July 23, 2014

Eating Ourselves And The Planet To Death

Bon Appetit?

We are eating ourselves and the planet to death. A new relationship with food is required.

Thai meditation teacher Ajaan Fuang is someone I have learned from when it comes to my relationship with food. He was known for his wise words on many subjects, including concepts surrounding food and eating.

After a trip to America, one of his students asked him if he had had a chance to eat pizza while he was there. He mentioned that he had, and that it was very good. This surprised one of his students who had gone along on the trip.

"You ate only two bites," the student said. "We thought you didn't like it."

"Two bites were enough to fill me up," Fuang answered. "Why would you want me to eat more?"

Once a woman who had been studying with him for a short while decided to prepare some food to give to him. Wanting to make sure it would be something he liked, she asked him straight out, "What kind of food do you like?"

I love his answer: "Food that's within reach."

Fuang was very familiar with the problems our stomachs get us into.

"We human beings have long tongues, he said. "You sit around and suddenly your tongue flicks out to sea: You want to eat seafood. Then it flicks around the world: You want to eat foreign cuisine.

He also knew the solution - "You have to train your tongue and shrink it down to size."

Even before eating became an entertainment for the masses he was advising anyone that would sincerely listen, "When you eat, keep your mind on your breath, and contemplate why you're eating. If you're eating simply for the taste of the food, then what you eat can harm you."

Training our tongues and shrinking them down to size will go a long way toward changing our relationship with food and restoring health on Earth. Besides, in these days of rapidly increasing food prices, who can actually afford to eat recreationally?

8 comments:

  1. My husband and I were raised in the 60's when it was common practice for parents and teachers to tell kids that they couldn't leave the table until they finished everything on their plate or tray, thus we learned that being stuffed was how you should feel after a meal. We raised our daughter differently and she is lucky to have a little switch in her brain that tells her when she's had enough to eat and she won't eat another bite after that. She's remained slim and trim, but unfortunately my husband and I both still feel compelled finish her leftovers. :-/

    ReplyDelete
    Replies
    1. Clamco,

      I am not sure what is wrong with stopping when feeling full, and saving the rest for later. Leftovers are my favourite meal.

      Delete
  2. this is what's now called "mindful eating" -- eat when you're hungry, stop when you're full. Don't eat anything you don't love, and pay attention to your body the whole time you're eating, and turn off the damned TV during meals! I've learned mindful eating as part of my eating disorder treatment and it's been very helpful to me. I have a much better relationship with food than I did before, and I eat less. Wonderful post!

    ReplyDelete
    Replies
    1. I.D.H.,

      Good suggestions for eating and for mindfulness in general. TV viewing while eating or in the bedroom are counterproductive. Glad you have established a healthy relationship with food. Eating less is better for our bodies and bank accounts.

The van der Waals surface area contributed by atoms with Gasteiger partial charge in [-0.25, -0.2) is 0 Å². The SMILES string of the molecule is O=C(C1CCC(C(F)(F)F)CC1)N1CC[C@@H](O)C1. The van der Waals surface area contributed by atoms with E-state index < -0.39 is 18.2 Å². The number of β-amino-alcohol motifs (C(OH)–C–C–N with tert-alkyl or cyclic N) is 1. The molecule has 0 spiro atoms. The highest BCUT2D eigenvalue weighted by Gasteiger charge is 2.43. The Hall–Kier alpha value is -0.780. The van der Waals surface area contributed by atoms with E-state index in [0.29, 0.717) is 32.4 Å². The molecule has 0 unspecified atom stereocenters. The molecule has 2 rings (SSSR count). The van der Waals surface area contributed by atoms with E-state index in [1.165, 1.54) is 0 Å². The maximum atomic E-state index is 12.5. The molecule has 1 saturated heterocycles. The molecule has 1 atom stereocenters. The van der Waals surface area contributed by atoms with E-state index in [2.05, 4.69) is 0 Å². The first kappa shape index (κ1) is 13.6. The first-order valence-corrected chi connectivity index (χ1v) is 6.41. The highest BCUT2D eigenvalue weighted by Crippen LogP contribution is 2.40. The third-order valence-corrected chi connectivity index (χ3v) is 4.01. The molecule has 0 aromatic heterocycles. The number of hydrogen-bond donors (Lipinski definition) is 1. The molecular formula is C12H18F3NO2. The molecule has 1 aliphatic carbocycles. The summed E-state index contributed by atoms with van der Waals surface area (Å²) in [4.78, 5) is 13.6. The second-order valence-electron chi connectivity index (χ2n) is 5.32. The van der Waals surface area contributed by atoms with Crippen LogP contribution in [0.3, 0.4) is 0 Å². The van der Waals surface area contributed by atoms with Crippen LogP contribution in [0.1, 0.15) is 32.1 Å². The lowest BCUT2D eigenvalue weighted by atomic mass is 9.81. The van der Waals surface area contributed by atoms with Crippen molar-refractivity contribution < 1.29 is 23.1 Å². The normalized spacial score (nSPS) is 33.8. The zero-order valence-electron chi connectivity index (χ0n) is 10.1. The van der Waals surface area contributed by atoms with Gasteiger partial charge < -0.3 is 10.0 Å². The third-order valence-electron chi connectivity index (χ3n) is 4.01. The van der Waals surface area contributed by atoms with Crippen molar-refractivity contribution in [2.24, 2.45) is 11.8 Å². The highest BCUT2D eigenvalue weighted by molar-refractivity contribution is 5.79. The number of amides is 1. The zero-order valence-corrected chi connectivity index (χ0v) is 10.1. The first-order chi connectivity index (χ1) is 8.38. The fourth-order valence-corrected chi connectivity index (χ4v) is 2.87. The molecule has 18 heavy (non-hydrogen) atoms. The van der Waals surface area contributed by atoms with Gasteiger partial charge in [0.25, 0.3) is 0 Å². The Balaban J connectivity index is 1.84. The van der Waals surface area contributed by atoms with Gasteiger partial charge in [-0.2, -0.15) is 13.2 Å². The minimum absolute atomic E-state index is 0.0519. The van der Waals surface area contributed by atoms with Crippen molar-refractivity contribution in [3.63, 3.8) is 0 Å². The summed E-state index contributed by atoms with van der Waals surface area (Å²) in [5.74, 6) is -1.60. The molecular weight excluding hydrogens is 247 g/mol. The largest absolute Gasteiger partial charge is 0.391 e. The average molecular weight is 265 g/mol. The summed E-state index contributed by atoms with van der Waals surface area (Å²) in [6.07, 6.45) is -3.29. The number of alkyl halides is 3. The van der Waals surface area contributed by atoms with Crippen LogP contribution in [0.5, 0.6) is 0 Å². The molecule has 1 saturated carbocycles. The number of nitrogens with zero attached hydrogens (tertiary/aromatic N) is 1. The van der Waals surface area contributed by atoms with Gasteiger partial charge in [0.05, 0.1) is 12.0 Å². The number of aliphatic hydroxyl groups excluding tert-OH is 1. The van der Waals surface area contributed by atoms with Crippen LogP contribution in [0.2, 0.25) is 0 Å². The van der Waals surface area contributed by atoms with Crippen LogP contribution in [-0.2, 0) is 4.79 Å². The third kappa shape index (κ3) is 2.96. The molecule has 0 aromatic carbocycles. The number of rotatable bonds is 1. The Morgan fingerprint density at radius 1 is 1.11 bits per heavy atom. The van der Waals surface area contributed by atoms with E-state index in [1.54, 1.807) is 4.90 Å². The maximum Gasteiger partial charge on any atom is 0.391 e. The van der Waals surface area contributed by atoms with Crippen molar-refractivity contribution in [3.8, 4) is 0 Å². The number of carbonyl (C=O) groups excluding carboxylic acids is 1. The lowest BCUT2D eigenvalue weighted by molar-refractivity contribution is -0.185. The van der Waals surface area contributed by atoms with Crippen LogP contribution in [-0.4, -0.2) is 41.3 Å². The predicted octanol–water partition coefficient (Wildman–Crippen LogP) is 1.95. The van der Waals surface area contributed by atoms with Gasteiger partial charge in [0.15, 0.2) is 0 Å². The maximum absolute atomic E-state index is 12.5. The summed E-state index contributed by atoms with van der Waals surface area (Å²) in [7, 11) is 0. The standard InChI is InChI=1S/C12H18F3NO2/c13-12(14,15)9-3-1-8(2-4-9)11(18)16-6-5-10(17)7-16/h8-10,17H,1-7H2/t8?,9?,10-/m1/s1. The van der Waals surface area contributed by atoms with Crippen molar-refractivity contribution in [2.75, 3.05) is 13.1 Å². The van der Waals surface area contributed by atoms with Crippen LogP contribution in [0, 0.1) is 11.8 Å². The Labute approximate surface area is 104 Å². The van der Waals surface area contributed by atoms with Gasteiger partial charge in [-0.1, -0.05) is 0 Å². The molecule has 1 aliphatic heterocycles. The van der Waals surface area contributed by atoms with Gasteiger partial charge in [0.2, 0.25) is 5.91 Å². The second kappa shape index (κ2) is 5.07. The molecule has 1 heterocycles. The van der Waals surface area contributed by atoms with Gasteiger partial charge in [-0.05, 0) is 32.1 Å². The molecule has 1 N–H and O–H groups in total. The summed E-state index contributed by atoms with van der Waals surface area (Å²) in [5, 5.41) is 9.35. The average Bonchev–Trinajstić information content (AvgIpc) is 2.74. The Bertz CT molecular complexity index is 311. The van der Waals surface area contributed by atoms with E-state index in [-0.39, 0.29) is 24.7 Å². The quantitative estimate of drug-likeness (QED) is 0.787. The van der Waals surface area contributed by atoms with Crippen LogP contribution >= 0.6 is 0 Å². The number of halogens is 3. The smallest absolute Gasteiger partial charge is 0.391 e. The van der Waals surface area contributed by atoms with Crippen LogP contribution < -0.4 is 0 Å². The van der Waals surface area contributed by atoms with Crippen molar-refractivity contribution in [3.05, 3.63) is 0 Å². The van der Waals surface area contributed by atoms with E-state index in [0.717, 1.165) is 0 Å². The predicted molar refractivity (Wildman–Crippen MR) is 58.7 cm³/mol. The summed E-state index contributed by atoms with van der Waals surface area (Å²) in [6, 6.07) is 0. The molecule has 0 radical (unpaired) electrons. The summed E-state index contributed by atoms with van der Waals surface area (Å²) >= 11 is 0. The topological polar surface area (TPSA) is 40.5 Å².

Delete
  3. I haven't got a copy of the Tao next to me right now, but from memory one of the lines says 'too many tastes dull the senses'. It's a challenge for people to get the appetite back under control as we've all been exposed to 'too many tastes', in the form of foreign foods, fast foods etc... It's hard to then go back to simple fare.

    I used to wonder how people managed in a little cottage like mine with it's little kitchen, then I realised that there was not such a variety of food available when the house was built, and some of their food would have been plucked straight from the garden. I'm endeavouring to get back to a simple diet more in line with what my ancestors ate (minus the meat), and including fruits, vegetables, nuts, eggs and honey from my back yard. To me it makes so much sense. I' lucky to have enough garden to play around with this idea :)

    Madeleine.x

    ReplyDelete
    Replies
    1. Madeleine,

      This is just another example of more being less - more food results in less healthfulness.

      Linda and I have a very basic, whole food diet that is super simple. We know what we like and what is good for us, and are so content with what we eat that we rarely eat outside our normal routine.

      Some may find our diet 'boring' or 'plain', but it works and keeps things predictable and simple. We are eating to live, not living to eat.

      Your cottage and kitchen sound wonderful, and we like minus the meat.

      Delete
    2. So I think a post is in order on your plain old boring meal plans. I'm now in charge of cooking and want to find simple "go to" meals that are good for you, frugal and healthful. Nothing fancy or spicy for us, so where do I start?

      Delete
    3. Miss Marla,

      I have been considering writing more about food and cooking for a while. Perhaps now is a good time to get started. We don't do fancy, but we do like it spicy. But any recipe can be made less spicy and still be good.

      Thank you for getting me thinking about this important topic again.

      Delete

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